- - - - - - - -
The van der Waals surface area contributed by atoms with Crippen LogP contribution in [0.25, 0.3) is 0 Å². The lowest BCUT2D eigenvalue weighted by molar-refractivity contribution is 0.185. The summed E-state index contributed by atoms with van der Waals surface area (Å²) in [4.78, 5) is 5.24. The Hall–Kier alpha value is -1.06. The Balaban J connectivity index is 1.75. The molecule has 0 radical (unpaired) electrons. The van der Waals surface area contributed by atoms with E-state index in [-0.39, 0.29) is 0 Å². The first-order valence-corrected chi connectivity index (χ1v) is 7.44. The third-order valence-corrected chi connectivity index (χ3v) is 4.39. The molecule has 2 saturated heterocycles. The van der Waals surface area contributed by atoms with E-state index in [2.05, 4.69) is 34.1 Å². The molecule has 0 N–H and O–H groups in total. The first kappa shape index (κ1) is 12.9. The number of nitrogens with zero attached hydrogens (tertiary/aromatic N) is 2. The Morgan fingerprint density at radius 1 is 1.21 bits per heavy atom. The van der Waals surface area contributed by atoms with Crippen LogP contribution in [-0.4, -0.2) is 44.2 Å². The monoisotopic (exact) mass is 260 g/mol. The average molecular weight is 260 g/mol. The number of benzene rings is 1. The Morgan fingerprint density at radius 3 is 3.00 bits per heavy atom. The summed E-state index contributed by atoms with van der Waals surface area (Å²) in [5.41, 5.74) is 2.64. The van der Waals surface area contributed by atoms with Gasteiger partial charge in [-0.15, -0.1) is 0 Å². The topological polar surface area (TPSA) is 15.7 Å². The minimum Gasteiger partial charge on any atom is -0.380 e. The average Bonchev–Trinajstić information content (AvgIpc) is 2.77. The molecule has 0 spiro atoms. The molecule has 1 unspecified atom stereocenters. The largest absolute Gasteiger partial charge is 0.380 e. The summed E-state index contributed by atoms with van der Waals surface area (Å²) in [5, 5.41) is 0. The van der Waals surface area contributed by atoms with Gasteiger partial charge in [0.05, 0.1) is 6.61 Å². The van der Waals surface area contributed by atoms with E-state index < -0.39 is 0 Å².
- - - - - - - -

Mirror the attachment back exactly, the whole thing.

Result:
The van der Waals surface area contributed by atoms with Crippen LogP contribution in [0.25, 0.3) is 0 Å². The lowest BCUT2D eigenvalue weighted by molar-refractivity contribution is 0.185. The summed E-state index contributed by atoms with van der Waals surface area (Å²) in [4.78, 5) is 5.24. The Hall–Kier alpha value is -1.06. The Balaban J connectivity index is 1.75. The molecule has 0 radical (unpaired) electrons. The van der Waals surface area contributed by atoms with E-state index in [-0.39, 0.29) is 0 Å². The first-order valence-corrected chi connectivity index (χ1v) is 7.44. The third-order valence-corrected chi connectivity index (χ3v) is 4.39. The molecule has 2 saturated heterocycles. The van der Waals surface area contributed by atoms with E-state index in [2.05, 4.69) is 34.1 Å². The molecule has 0 N–H and O–H groups in total. The first kappa shape index (κ1) is 12.9. The number of nitrogens with zero attached hydrogens (tertiary/aromatic N) is 2. The Morgan fingerprint density at radius 1 is 1.21 bits per heavy atom. The van der Waals surface area contributed by atoms with Crippen LogP contribution in [-0.4, -0.2) is 44.2 Å². The monoisotopic (exact) mass is 260 g/mol. The average molecular weight is 260 g/mol. The number of benzene rings is 1. The Morgan fingerprint density at radius 3 is 3.00 bits per heavy atom. The summed E-state index contributed by atoms with van der Waals surface area (Å²) in [5.41, 5.74) is 2.64. The van der Waals surface area contributed by atoms with Gasteiger partial charge in [-0.15, -0.1) is 0 Å². The topological polar surface area (TPSA) is 15.7 Å². The minimum Gasteiger partial charge on any atom is -0.380 e. The average Bonchev–Trinajstić information content (AvgIpc) is 2.77. The molecule has 0 spiro atoms. The molecule has 1 unspecified atom stereocenters. The largest absolute Gasteiger partial charge is 0.380 e. The summed E-state index contributed by atoms with van der Waals surface area (Å²) in [5, 5.41) is 0. The van der Waals surface area contributed by atoms with Gasteiger partial charge in [0.05, 0.1) is 6.61 Å². The van der Waals surface area contributed by atoms with E-state index < -0.39 is 0 Å².